Is Louisiana on a fault line?

Back to Article
Back to Article

Is Louisiana on a fault line?

Jaclyn Jones

Hang on for a minute...we're trying to find some more stories you might like.


Email This Story






Geologists say Monroe is safe from earthquakes

As deadly disasters strike across the world, such as the one in Ja­pan, questions arise as to whether or not Monroe is prepared for one.

Treasure Player, a freshman pharmacy major from Shreveport, worries about Louisiana’s future as she remembers Japan’s recent devastating earthquake.

“When you look at what hap­pened in Japan, it makes you ap­preciate life more,” Player said.

She continued, “It’s also scary because you realize anything can happen. I don’t know how I would feel if something like that hap­pened here.”

Earthquakes occur in areas of weakness in the Earth’s crust, which are revealed by faults.

While Louisiana does in fact lie on fault lines, it is still in an area of low seismic risk. The largest earth­quake in Louisiana took place in 1930 and barely broke the scale at a magnitude of 4.2.

According to geology instructor Lauri Anderson, the chances of a disaster, such as the one in Japan, affect­ing Monroe is zero to none.

“There’s no way that’s go­ing to happen,” said Anderson.

“There’s no chance of an earth­quake or tsunami as devastating as the one in Japan hitting Louisi­ana; we’re dealing with two drasti­cally different types of faults.”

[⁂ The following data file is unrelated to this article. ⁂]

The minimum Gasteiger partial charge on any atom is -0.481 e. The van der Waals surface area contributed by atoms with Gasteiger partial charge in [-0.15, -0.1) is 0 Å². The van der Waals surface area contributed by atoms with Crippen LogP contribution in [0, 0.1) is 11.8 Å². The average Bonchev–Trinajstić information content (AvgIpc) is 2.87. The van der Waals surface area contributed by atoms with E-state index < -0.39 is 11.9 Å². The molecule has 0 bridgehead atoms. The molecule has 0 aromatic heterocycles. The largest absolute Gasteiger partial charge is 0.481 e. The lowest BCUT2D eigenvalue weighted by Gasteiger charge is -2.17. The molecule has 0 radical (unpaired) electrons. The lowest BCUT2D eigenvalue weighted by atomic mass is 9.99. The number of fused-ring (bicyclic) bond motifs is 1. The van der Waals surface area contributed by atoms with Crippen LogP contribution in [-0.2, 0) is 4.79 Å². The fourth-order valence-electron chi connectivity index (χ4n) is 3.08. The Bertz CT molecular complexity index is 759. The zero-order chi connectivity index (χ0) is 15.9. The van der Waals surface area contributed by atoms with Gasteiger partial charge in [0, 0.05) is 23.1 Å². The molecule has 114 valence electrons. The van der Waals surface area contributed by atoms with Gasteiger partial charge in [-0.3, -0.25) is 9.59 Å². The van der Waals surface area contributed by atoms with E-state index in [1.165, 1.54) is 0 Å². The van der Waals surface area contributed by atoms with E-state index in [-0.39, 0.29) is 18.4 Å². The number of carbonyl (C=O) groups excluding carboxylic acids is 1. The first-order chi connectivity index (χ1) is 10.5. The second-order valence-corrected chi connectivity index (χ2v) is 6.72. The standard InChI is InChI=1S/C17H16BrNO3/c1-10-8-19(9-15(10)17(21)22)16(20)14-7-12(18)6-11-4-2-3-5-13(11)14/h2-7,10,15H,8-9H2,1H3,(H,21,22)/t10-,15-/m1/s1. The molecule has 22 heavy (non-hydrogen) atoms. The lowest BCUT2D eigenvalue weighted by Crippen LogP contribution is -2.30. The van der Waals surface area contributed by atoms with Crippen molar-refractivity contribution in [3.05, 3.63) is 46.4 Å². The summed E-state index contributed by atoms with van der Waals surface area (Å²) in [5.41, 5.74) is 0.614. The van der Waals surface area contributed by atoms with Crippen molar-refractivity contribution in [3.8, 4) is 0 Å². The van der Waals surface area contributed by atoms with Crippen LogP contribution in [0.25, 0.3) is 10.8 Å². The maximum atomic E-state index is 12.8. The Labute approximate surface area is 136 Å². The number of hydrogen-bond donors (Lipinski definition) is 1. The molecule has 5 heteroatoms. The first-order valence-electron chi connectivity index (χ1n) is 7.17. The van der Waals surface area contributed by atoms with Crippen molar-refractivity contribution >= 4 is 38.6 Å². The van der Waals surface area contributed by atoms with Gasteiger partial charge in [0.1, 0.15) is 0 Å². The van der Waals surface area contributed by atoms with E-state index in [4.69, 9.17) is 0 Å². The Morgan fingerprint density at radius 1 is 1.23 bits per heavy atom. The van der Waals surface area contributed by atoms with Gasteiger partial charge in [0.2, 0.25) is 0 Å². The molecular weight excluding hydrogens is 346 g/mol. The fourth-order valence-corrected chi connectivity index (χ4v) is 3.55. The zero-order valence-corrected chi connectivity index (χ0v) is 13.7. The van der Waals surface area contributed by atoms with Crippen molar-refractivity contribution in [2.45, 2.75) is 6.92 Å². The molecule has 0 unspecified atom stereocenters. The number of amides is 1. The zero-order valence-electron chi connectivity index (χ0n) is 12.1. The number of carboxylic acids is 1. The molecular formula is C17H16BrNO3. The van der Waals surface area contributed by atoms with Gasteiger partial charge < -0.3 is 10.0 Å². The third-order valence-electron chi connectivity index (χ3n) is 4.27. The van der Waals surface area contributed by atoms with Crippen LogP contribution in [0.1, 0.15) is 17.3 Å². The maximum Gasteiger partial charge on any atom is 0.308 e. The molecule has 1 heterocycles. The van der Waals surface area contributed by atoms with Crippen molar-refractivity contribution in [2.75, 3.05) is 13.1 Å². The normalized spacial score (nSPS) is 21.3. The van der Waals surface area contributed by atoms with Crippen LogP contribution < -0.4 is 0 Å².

Normal faults, in which the hanging wall drops below the foot­wall, dominate the area of Mon­roe.

Japan’s earthquake resulted from thrust faulting near a sub­duction zone, where one plate is being forced beneath another.

“The faults in Louisiana and the faults in Japan are complete op­posites; the closest subduction zone to Louisiana is in the Pacific Ocean,” said Anderson.

Plates are being pulled together in the Pacific Ocean while plates are being pulled apart in the At­lantic. Not much of either is hap­pening in the Gulf.

“Although, we have the same type of fault system as Japan off the northwest coast of the US, which could cause a major earth­quake and subsequent tsunami for the western coast, geological­ly speaking, we’re pretty safe in Monroe,” Anderson said.